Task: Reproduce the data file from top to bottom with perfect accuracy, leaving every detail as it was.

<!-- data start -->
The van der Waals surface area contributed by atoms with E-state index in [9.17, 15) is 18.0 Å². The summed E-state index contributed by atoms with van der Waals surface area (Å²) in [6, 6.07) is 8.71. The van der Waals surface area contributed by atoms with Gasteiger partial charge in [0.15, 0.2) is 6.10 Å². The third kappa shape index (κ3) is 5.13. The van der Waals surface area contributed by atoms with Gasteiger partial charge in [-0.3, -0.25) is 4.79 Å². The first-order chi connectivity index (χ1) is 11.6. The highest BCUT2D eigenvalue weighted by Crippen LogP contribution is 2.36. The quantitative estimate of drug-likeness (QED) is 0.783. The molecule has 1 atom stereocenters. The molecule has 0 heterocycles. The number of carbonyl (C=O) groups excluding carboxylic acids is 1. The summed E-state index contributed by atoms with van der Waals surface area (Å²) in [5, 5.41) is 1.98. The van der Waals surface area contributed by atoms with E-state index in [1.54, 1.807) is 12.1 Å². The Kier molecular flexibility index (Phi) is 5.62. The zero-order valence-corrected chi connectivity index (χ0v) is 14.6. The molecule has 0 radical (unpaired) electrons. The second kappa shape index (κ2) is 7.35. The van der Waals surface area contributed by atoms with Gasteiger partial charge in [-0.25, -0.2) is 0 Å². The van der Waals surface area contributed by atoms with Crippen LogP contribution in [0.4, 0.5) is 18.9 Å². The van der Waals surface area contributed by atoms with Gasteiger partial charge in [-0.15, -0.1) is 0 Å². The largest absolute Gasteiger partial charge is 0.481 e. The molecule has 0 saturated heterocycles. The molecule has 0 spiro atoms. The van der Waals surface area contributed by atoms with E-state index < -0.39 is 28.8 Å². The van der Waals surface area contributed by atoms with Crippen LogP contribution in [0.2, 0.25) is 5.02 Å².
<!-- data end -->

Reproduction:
The van der Waals surface area contributed by atoms with E-state index in [9.17, 15) is 18.0 Å². The summed E-state index contributed by atoms with van der Waals surface area (Å²) in [6, 6.07) is 8.71. The van der Waals surface area contributed by atoms with Gasteiger partial charge in [0.15, 0.2) is 6.10 Å². The third kappa shape index (κ3) is 5.13. The van der Waals surface area contributed by atoms with Gasteiger partial charge in [-0.3, -0.25) is 4.79 Å². The first-order chi connectivity index (χ1) is 11.6. The highest BCUT2D eigenvalue weighted by Crippen LogP contribution is 2.36. The quantitative estimate of drug-likeness (QED) is 0.783. The molecule has 1 atom stereocenters. The molecule has 0 heterocycles. The number of carbonyl (C=O) groups excluding carboxylic acids is 1. The summed E-state index contributed by atoms with van der Waals surface area (Å²) in [5, 5.41) is 1.98. The van der Waals surface area contributed by atoms with E-state index in [1.54, 1.807) is 12.1 Å². The Kier molecular flexibility index (Phi) is 5.62. The zero-order valence-corrected chi connectivity index (χ0v) is 14.6. The molecule has 0 radical (unpaired) electrons. The second kappa shape index (κ2) is 7.35. The van der Waals surface area contributed by atoms with Gasteiger partial charge in [-0.25, -0.2) is 0 Å². The van der Waals surface area contributed by atoms with Crippen LogP contribution in [0.4, 0.5) is 18.9 Å². The van der Waals surface area contributed by atoms with Gasteiger partial charge in [-0.15, -0.1) is 0 Å². The largest absolute Gasteiger partial charge is 0.481 e. The molecule has 0 saturated heterocycles. The molecule has 0 spiro atoms. The van der Waals surface area contributed by atoms with E-state index < -0.39 is 28.8 Å². The van der Waals surface area contributed by atoms with Crippen LogP contribution in [0.2, 0.25) is 5.02 Å².